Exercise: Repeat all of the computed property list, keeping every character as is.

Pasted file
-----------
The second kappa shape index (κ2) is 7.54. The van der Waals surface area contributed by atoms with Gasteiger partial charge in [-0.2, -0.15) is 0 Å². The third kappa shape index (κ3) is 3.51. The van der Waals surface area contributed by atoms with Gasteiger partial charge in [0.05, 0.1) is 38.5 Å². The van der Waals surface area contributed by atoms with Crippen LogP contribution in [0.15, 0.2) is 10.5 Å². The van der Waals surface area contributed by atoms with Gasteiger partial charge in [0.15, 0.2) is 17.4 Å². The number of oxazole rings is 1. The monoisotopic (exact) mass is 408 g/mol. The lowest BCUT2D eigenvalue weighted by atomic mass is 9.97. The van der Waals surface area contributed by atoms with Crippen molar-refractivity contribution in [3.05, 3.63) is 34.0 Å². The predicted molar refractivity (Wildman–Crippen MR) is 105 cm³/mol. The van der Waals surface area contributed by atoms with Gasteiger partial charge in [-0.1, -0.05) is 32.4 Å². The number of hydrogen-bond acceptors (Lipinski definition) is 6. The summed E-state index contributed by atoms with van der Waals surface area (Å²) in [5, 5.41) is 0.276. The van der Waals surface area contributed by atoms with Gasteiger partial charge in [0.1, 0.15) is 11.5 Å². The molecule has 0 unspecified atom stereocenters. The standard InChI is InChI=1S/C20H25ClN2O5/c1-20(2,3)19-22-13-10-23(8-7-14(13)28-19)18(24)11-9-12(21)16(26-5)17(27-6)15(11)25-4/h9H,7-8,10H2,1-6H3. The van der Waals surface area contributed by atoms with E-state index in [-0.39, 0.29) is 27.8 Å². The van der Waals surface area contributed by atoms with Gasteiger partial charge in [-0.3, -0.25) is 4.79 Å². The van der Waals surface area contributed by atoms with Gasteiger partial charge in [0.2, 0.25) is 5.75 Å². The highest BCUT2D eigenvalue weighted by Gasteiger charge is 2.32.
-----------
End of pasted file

The second kappa shape index (κ2) is 7.54. The van der Waals surface area contributed by atoms with Gasteiger partial charge in [-0.2, -0.15) is 0 Å². The third kappa shape index (κ3) is 3.51. The van der Waals surface area contributed by atoms with Gasteiger partial charge in [0.05, 0.1) is 38.5 Å². The van der Waals surface area contributed by atoms with Crippen LogP contribution in [0.15, 0.2) is 10.5 Å². The van der Waals surface area contributed by atoms with Gasteiger partial charge in [0.15, 0.2) is 17.4 Å². The number of oxazole rings is 1. The monoisotopic (exact) mass is 408 g/mol. The lowest BCUT2D eigenvalue weighted by atomic mass is 9.97. The van der Waals surface area contributed by atoms with Crippen molar-refractivity contribution in [3.05, 3.63) is 34.0 Å². The predicted molar refractivity (Wildman–Crippen MR) is 105 cm³/mol. The van der Waals surface area contributed by atoms with Gasteiger partial charge in [-0.1, -0.05) is 32.4 Å². The number of hydrogen-bond acceptors (Lipinski definition) is 6. The summed E-state index contributed by atoms with van der Waals surface area (Å²) in [5, 5.41) is 0.276. The van der Waals surface area contributed by atoms with Gasteiger partial charge in [0.1, 0.15) is 11.5 Å². The molecule has 0 unspecified atom stereocenters. The standard InChI is InChI=1S/C20H25ClN2O5/c1-20(2,3)19-22-13-10-23(8-7-14(13)28-19)18(24)11-9-12(21)16(26-5)17(27-6)15(11)25-4/h9H,7-8,10H2,1-6H3. The van der Waals surface area contributed by atoms with E-state index in [-0.39, 0.29) is 27.8 Å². The van der Waals surface area contributed by atoms with Gasteiger partial charge in [-0.3, -0.25) is 4.79 Å². The van der Waals surface area contributed by atoms with Gasteiger partial charge in [0.2, 0.25) is 5.75 Å². The highest BCUT2D eigenvalue weighted by Gasteiger charge is 2.32.